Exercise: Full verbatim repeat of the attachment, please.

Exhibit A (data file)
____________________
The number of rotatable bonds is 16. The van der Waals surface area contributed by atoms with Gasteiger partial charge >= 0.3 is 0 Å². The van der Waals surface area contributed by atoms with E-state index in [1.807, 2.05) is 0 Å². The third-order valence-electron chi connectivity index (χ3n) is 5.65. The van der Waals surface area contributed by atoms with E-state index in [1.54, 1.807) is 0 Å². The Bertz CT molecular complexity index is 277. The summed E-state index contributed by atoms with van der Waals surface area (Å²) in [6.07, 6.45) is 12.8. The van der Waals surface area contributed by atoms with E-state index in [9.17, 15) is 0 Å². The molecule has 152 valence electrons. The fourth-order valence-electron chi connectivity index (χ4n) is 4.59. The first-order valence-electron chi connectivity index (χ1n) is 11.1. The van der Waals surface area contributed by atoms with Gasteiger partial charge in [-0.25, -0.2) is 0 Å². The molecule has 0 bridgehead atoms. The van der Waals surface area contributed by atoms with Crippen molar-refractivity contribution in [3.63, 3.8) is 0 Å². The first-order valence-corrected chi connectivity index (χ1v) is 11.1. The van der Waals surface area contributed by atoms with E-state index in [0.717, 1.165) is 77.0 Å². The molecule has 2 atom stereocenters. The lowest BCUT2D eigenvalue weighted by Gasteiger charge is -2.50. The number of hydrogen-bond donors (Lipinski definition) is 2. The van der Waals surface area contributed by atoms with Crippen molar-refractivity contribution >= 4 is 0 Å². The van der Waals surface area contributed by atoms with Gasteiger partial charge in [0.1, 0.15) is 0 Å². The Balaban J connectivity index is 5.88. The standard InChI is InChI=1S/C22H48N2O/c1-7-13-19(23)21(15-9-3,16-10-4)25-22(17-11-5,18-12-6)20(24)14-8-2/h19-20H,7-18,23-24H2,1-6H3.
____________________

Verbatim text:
The number of rotatable bonds is 16. The van der Waals surface area contributed by atoms with Gasteiger partial charge >= 0.3 is 0 Å². The van der Waals surface area contributed by atoms with E-state index in [1.807, 2.05) is 0 Å². The third-order valence-electron chi connectivity index (χ3n) is 5.65. The van der Waals surface area contributed by atoms with E-state index in [1.54, 1.807) is 0 Å². The Bertz CT molecular complexity index is 277. The summed E-state index contributed by atoms with van der Waals surface area (Å²) in [6.07, 6.45) is 12.8. The van der Waals surface area contributed by atoms with E-state index in [9.17, 15) is 0 Å². The molecule has 152 valence electrons. The fourth-order valence-electron chi connectivity index (χ4n) is 4.59. The first-order valence-electron chi connectivity index (χ1n) is 11.1. The van der Waals surface area contributed by atoms with Gasteiger partial charge in [-0.25, -0.2) is 0 Å². The molecule has 0 bridgehead atoms. The van der Waals surface area contributed by atoms with Crippen molar-refractivity contribution in [3.63, 3.8) is 0 Å². The first-order valence-corrected chi connectivity index (χ1v) is 11.1. The van der Waals surface area contributed by atoms with E-state index in [0.717, 1.165) is 77.0 Å². The molecule has 2 atom stereocenters. The lowest BCUT2D eigenvalue weighted by Gasteiger charge is -2.50. The number of hydrogen-bond donors (Lipinski definition) is 2. The van der Waals surface area contributed by atoms with Crippen molar-refractivity contribution >= 4 is 0 Å². The van der Waals surface area contributed by atoms with Gasteiger partial charge in [0.1, 0.15) is 0 Å². The Balaban J connectivity index is 5.88. The standard InChI is InChI=1S/C22H48N2O/c1-7-13-19(23)21(15-9-3,16-10-4)25-22(17-11-5,18-12-6)20(24)14-8-2/h19-20H,7-18,23-24H2,1-6H3.